Saoirse Ronan, 16, might just be the most well-adjusted screen star in the history of Hollywood.

Maybe its because the Irish actress spends so little time there.

Home for Ronan for most of the year is either a film set somewhere, or rural Co. Carlow in Ireland (where it’s probably hard to have an in-depth conversation about the rigors of filmmaking with bemused locals at the post office).

Although she’s daily surrounded by some of the richest and most accomplished people in filmmaking, she still has her local Irish accent and the most level head possible for a person in her weird fly-around-the-world and make a new movie every six months situation.

This week Ronan stars in the title role in ‘Hanna’, a startlingly original new thriller directed by auteur British filmmaker Joe Wright which opens nationwide on Friday.  Hanna features Ronan’s most accomplished work to date, and it seems certain to raise her celebrity pay grade even higher.

If you’re debating whether or not to see Hanna this weekend, and aren’t sure you like the sound of its teenage girl kicks bad guy butt premise, let me assure it’s nothing like you imagine – this PG-13 film is definitely not for kids.   

How often, for example, does an action thriller manage to scare the pants off you? And when was the last one you saw one that had the power to make you literally jump out of your seat?

The great thing about Hanna is that although it’s a genuinely tense thriller, it’s eccentric English director is not content to just stop there, so he turns the film into a mad fairy tale too with unexpectedly successful results.

In most hands that decision would have spelled its doom, but in Wright’s hands it Hanna takes flight.

For Ronan, who plays the title character, the emotion that she’s experiencing about the film’s reception is mostly one of relief that people get it. She had total faith in Wright’s vision, but she wondered a bit about the public response.

Now that it’s come and its positive she feels vindicated. That makes the job of promoting it so much easier (she’s coming off a two week promotional tour when I talk to her by telephone from California).
“I’m in LA at the moment and it’s grand,” she tells the Irish Voice. “We’re busy enough and the team here is putting me trough my paces.” (The day before Ronan appeared on the Ellen show for the first time).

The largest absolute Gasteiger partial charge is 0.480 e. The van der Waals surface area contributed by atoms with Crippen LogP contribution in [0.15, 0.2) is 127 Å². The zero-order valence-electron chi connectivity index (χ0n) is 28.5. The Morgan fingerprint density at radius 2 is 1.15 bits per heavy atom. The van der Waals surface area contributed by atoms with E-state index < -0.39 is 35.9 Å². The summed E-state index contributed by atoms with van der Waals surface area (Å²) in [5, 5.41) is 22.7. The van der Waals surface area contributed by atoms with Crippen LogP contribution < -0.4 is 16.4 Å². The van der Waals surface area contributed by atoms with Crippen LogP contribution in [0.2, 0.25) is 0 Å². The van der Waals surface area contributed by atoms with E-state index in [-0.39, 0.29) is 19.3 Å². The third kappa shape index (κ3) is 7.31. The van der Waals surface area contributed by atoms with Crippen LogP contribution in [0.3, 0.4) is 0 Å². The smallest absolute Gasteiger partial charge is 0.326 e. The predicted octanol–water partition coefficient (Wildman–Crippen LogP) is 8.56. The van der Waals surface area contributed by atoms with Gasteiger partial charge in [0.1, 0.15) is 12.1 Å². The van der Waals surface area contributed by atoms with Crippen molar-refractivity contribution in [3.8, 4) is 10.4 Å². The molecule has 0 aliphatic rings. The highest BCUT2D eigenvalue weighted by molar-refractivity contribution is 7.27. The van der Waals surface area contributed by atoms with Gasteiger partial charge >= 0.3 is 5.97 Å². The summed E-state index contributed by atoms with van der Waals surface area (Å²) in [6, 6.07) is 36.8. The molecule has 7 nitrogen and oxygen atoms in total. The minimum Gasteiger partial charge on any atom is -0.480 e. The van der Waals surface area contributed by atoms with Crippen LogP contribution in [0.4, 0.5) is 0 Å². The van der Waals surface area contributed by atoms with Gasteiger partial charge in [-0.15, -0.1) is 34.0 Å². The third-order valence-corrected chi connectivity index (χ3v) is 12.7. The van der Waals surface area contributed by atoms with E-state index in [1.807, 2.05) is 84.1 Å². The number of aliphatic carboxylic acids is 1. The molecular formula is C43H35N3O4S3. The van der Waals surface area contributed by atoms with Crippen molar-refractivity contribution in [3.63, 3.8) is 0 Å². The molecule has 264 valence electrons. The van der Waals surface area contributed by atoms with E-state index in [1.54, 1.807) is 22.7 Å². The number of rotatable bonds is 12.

Asked to describe her character and the film, she puts it simply: “It’s a coming of age story, you know. It’s this girl who has been through a very strict regime her whole life and has been so disciplined by her father.

“Technically she’s learned an awful lot of things from books but she’s been so isolated, she doesn’t really know life or the world. She was great to play; she’s a great character for an actor because she’s so fresh. It’s kind of that she has a young child’s mind and she’s just fascinated by everything she sees and shocked by it. It’s brilliant.”

In the film Hanna lives with her father in isolation in northern Finland, where she has never come into contact with another living soul. It can’t have been difficult for Ronan to put herself in her character’s shoes, I joke, because it sounds a bit like growing up in Donegal.

“Exactly, and then you step out into the real world,” Ronan says with a laugh.  “It’s like that in Carlow as well though.

“I’ve never been to Donegal and actually my mam and I were only talking about it. They want us to move up there – well, they want us to get a house up there because they love Donegal. I’m lucky because I get to travel away and stuff, but the film is basically about breaking away from the comforts of home and stepping out into the world.”

To prepare for the role of a lethal teenage assassin was actually easier than many people might imagine, she says.

“Really all I had to do – and actually it was a tough thing to do – was clear my mind and almost wipe the memory of what’s happened to me in the past few years and what I’ve been through and just start again. To feel like this is the first time I’ve seen everything. It would have been easier to draw from past experiences, but I couldn’t do that with this role.”

The thing about Hanna is that she’s not a typical comic strip action hero in a miniskirt and a bustier. She’s not a cartoon or an adolescent boy’s fantasy. She’s beautiful, yes, but she’s troubled and strange.